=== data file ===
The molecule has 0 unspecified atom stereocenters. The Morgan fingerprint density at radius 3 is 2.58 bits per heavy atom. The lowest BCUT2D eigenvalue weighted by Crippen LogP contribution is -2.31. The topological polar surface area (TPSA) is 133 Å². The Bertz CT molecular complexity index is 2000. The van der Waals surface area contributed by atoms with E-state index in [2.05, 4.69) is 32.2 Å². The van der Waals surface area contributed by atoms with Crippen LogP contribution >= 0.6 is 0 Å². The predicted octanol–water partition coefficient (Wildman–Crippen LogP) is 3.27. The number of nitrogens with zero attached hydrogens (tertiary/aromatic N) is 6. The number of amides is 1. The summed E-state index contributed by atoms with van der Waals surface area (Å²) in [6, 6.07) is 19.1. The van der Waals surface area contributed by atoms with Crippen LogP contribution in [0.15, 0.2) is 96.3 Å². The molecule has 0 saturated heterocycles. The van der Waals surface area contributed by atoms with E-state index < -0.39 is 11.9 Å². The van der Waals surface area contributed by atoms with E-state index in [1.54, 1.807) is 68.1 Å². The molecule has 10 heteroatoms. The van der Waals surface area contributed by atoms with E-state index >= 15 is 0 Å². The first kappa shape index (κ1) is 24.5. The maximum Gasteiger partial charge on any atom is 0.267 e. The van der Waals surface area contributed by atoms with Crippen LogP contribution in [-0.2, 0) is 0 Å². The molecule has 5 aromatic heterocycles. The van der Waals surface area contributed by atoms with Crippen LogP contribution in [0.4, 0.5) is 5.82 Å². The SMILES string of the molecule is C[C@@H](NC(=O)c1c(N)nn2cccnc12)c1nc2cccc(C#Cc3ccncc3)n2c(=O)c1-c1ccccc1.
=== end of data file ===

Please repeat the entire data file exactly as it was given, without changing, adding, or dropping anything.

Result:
The molecule has 0 unspecified atom stereocenters. The Morgan fingerprint density at radius 3 is 2.58 bits per heavy atom. The lowest BCUT2D eigenvalue weighted by Crippen LogP contribution is -2.31. The topological polar surface area (TPSA) is 133 Å². The Bertz CT molecular complexity index is 2000. The van der Waals surface area contributed by atoms with E-state index in [2.05, 4.69) is 32.2 Å². The van der Waals surface area contributed by atoms with Crippen LogP contribution >= 0.6 is 0 Å². The predicted octanol–water partition coefficient (Wildman–Crippen LogP) is 3.27. The number of nitrogens with zero attached hydrogens (tertiary/aromatic N) is 6. The number of amides is 1. The summed E-state index contributed by atoms with van der Waals surface area (Å²) in [6, 6.07) is 19.1. The van der Waals surface area contributed by atoms with Crippen LogP contribution in [0.15, 0.2) is 96.3 Å². The molecule has 0 saturated heterocycles. The van der Waals surface area contributed by atoms with E-state index < -0.39 is 11.9 Å². The van der Waals surface area contributed by atoms with E-state index in [1.54, 1.807) is 68.1 Å². The molecule has 10 heteroatoms. The van der Waals surface area contributed by atoms with E-state index >= 15 is 0 Å². The first kappa shape index (κ1) is 24.5. The maximum Gasteiger partial charge on any atom is 0.267 e. The van der Waals surface area contributed by atoms with Crippen LogP contribution in [-0.2, 0) is 0 Å². The molecule has 5 aromatic heterocycles. The van der Waals surface area contributed by atoms with Crippen LogP contribution in [0.4, 0.5) is 5.82 Å². The SMILES string of the molecule is C[C@@H](NC(=O)c1c(N)nn2cccnc12)c1nc2cccc(C#Cc3ccncc3)n2c(=O)c1-c1ccccc1.